Going Beyond Water Risks: Mobilising Business for a Water Wise World
The water crisis continues to score high on the World Economic Forum’s global risk assessment. While many business and opinion leaders consider water a less likely risk, it remains one of potential high impact. Combining this with other high-ranking risks – climate change, natural catastrophes and extreme weather events – ‘water’ certainly tops the risk ladder of many world leaders. It is perceived as a risk expressed through extreme events in the short term (18 months) and a globalised water crisis in the longer term (10 years).
This is true for leaders in South East Asia concerned about extreme weather events, and those in South Asia and the Middle East who foresee an acute water crisis. Last year Jordan’s Minister of Water, Hazim El Nassar, stated that, “We are one of the driest countries in the world, without further water investments we will not be able to grow Jordan’s economy and maintain societal stability”. Mass migration, another high ranking risk, from refugees is leading to unsustainable depletion of Jordan’s groundwater reserves.
The sheer magnitude and scale of global water challenges requires us to think and act differently and, by doing so, turning the water crisis into a gilt-edged opportunity for development at an unprecedented scale. We have to move from perceiving water risk to projecting a water wise world. We have to recognise water as fundamental to people, nature and societies.
In a world in which water is wisely managed to satisfy the needs of human activities and ecosystems in an equitable and sustainable way, we would dramatically reduce water wasted from dripping pipes and leaking canals. We would re-use water that has served its economic purpose and recycle it together with the materials and energy within it. We would replenish rivers, lakes and groundwater reserves.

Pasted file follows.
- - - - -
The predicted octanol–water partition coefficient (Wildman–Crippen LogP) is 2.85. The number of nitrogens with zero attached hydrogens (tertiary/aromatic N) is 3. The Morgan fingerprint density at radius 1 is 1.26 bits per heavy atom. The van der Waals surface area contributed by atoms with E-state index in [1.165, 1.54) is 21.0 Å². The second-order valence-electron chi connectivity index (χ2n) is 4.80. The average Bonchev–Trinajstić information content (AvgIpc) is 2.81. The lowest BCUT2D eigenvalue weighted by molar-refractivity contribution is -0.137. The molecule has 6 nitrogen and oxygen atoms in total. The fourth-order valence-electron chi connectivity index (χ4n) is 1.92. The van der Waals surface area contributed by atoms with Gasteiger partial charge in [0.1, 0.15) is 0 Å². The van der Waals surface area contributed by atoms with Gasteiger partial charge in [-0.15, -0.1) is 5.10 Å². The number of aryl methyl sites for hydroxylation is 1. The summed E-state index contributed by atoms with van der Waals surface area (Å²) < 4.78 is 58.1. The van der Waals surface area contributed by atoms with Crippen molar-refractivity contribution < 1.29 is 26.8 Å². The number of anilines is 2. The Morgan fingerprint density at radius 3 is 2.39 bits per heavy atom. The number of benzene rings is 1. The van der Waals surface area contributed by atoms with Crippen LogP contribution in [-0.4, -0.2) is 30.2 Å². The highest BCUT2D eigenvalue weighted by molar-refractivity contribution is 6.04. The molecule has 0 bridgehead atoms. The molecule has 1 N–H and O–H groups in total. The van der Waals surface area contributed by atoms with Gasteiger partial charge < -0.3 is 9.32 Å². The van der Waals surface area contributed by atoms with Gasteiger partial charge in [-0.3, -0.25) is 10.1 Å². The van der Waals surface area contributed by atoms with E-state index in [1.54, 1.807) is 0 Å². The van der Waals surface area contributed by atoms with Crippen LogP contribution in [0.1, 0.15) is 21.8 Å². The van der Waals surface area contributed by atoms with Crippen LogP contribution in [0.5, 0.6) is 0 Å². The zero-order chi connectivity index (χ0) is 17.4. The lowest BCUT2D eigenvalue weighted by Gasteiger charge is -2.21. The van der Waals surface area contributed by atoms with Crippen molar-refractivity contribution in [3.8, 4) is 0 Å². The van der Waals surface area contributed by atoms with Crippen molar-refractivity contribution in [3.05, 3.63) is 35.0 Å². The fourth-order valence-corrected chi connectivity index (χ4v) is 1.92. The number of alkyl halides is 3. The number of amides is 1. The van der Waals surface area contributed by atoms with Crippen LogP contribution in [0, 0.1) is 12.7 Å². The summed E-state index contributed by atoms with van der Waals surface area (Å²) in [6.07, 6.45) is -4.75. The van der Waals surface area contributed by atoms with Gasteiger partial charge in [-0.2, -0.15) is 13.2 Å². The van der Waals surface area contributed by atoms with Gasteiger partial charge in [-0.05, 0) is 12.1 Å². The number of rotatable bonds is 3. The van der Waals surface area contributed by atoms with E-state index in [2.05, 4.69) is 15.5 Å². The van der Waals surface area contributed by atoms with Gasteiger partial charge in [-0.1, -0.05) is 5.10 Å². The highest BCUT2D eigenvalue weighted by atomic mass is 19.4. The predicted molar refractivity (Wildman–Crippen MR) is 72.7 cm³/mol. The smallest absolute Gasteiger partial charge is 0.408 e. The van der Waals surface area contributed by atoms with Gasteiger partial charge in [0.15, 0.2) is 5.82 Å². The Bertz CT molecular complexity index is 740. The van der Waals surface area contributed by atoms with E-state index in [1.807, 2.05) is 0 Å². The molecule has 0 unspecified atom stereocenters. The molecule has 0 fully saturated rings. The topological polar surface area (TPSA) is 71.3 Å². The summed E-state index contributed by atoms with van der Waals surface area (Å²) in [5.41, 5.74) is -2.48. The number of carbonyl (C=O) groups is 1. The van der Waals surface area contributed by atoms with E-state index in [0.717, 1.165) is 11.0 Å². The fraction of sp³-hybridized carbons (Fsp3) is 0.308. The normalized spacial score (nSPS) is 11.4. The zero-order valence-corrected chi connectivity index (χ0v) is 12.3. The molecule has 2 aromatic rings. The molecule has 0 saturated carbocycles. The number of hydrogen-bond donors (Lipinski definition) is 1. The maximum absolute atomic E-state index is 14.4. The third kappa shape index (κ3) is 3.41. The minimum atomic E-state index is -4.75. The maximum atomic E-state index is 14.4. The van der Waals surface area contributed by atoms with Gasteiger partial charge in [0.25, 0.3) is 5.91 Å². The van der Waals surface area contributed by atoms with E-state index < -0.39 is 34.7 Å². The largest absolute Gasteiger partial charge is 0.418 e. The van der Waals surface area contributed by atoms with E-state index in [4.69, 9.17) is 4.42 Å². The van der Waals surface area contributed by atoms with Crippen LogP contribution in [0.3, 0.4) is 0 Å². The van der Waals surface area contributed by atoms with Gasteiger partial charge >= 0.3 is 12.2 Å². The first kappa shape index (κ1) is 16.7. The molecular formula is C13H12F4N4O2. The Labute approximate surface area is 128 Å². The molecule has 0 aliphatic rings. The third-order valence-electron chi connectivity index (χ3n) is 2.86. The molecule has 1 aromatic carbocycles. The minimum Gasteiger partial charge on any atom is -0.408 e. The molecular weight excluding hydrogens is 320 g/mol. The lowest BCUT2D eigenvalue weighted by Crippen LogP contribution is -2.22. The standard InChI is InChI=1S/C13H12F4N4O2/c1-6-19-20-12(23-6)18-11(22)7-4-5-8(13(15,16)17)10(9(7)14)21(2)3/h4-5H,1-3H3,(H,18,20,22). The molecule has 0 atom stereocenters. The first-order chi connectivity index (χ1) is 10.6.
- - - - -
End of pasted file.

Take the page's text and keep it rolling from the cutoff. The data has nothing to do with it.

Recognising water as a central pillar of sustainability and resilience is not a luxury. Business, government and civil society are increasingly getting it: water is the lifeblood of economies, societies and nature all at the same time.
Coca Cola gets it, prioritising efforts to give back to nature what they have taken out for fizzy drink production. Ahmed Bozer, President of Coca Cola International, recently stated that by 2020, “We want to be the first multinational who can claim that, globally, we are water neutral.” In India and Mexico this goal has been achieved.
Nestle gets it, creating shared value around a shared resource. CEO Peter Bulcke has talked of a “values crisis”, stating that Nestle’s Creating Shared Value journey “focuses business on the long term where the success of society and economic activity are intimately intertwined and mutually reinforcing”.
How do we move from these early adopters to create an early majority that takes action to elevate water to its rightful place?
Companies can work within their fenceline and reduce their water consumption. In water stressed China, for example, many industries now design new facilities to have zero liquid discharge, combing efficiency with safely re-using water. Industries can also work closer with cities and re-use treated used water for production and cooling. Like Coca Cola, companies can be part of restoring the quality of rivers and lakes, and recharge the aquifers they depend upon.
To truly contribute to sustainable water management though, businesses must go beyond their fenceline. The bigger challenge lies in managing water in large parts of the value chain not controlled by the corporations. While large corporations are starting to understand where the associated risks are, going beyond these risks cannot happen in isolation from other water users and stakeholders.
Creating a water wise world requires business to truly engage with a variety of stakeholders. This is hard, many stakeholders don’t share the same goals or logic as business; and multi-stakeholder processes are often long and complicated, with unknown behaviours and outcomes.
To seize the opportunities for solving the looming water crisis we need new approaches and unusual partnerships between diverse actors, to reach across value chains and boundaries. While business can and is taking on the water challenge, it’s the work beyond their fenceline that requires professional support to engage with stakeholders – problem owners and solutions providers alike.
Only through an audacious solutions-oriented approach will we be able to seize the opportunities the water crisis present to create a water wise world.